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THE ANATOMY OF AN ROC WORKMANSHIP COMPLAINT

Updated 01/20/2016

See also: The Anatomy of an ROC Non-Payment Complaint Return to ROC page

Owner files a complaint
ROC schedules an inspection
Inspector finds for the Owner or the Contractor
If the complaint is found to have merit, the ROC issues a Directive to the Contractor describing the corrective measures to be taken

Contractor complies, and Owner does not object Contractor does not comply

Complaint may be sent to the ROC’s legal department for
non-workmanship issues but in most cases will be closed
ROC issues a Citation
(Contractor must answer)
Legal will determine whether the contractor committed any other infractions
that would warrant a Citation and Complaint
 If not, the legal department will close the file, either with no mark on the contractor’s record or with a mark stating that a complaint was “Resolved/Settled/Withdrawn” Hearing is scheduled before an
Administrative Law Judge (ALJ)
 
  Pre-hearing inspection
 
  Hearing
 
 

Within 20 days after hearing, ALJ issues a Recommended Order to ROC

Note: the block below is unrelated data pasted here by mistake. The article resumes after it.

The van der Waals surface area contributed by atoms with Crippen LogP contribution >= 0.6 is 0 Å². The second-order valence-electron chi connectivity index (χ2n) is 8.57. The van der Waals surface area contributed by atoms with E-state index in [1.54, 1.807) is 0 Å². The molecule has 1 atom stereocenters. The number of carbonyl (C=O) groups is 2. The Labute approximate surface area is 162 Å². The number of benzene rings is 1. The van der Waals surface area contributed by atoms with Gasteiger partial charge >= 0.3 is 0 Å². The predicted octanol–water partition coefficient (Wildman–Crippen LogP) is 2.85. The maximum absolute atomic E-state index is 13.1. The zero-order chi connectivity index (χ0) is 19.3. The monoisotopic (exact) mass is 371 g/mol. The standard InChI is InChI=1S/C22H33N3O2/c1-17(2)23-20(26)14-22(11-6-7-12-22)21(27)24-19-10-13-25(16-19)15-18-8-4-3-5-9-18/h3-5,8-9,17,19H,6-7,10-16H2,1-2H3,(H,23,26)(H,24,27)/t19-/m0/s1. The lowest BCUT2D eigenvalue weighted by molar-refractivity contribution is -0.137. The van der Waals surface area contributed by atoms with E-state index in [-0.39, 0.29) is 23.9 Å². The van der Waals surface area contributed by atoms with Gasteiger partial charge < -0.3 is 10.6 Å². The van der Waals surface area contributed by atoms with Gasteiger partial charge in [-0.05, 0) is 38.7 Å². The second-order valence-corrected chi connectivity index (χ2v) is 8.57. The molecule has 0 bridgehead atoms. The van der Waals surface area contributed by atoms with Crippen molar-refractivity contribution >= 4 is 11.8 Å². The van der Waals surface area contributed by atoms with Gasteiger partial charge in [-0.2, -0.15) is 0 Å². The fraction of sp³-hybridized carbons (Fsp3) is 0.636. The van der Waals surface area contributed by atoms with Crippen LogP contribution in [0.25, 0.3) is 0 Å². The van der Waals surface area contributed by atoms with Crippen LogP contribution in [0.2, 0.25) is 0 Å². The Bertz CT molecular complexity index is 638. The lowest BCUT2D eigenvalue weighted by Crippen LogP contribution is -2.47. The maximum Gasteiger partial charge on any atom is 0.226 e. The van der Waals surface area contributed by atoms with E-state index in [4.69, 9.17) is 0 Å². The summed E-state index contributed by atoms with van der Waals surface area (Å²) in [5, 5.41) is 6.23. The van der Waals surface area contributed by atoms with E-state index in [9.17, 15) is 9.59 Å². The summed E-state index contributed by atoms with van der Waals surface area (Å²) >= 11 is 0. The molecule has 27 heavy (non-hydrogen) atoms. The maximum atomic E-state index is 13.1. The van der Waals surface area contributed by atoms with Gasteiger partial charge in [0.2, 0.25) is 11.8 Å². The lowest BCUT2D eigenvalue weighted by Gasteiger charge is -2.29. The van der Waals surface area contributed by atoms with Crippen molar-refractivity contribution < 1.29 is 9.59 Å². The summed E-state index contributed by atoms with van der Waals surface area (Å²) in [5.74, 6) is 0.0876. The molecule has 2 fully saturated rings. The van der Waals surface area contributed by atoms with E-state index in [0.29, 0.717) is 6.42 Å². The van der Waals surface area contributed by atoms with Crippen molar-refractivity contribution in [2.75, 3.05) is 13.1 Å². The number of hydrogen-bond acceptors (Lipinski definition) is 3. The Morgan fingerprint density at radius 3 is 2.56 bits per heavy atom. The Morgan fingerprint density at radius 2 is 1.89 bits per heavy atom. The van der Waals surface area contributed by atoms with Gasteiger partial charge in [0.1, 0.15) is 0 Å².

If the ALJ does not recommend dismissing the case, the ALJ may recommend any of the following (if the Contractor does not make appropriate repairs): (a) license revocation, (b) license suspension, (c) probation, (d) payment of a fine, (e) requiring the Contractor to increase its license bond, (f) requiring the Contractor to post a separate disciplinary bond, (g) requiring the Contractor to do specified corrective work and/or, in rare cases, (h) pay restitution in order to avoid license suspension or revocation

 
  Within 30 days after receiving the ALJ's Recommended Order, ROC accepts or, in some instances, modifies or rejects the ALJ's recommendation
 
  Once issued, the Order becomes effective after 40 days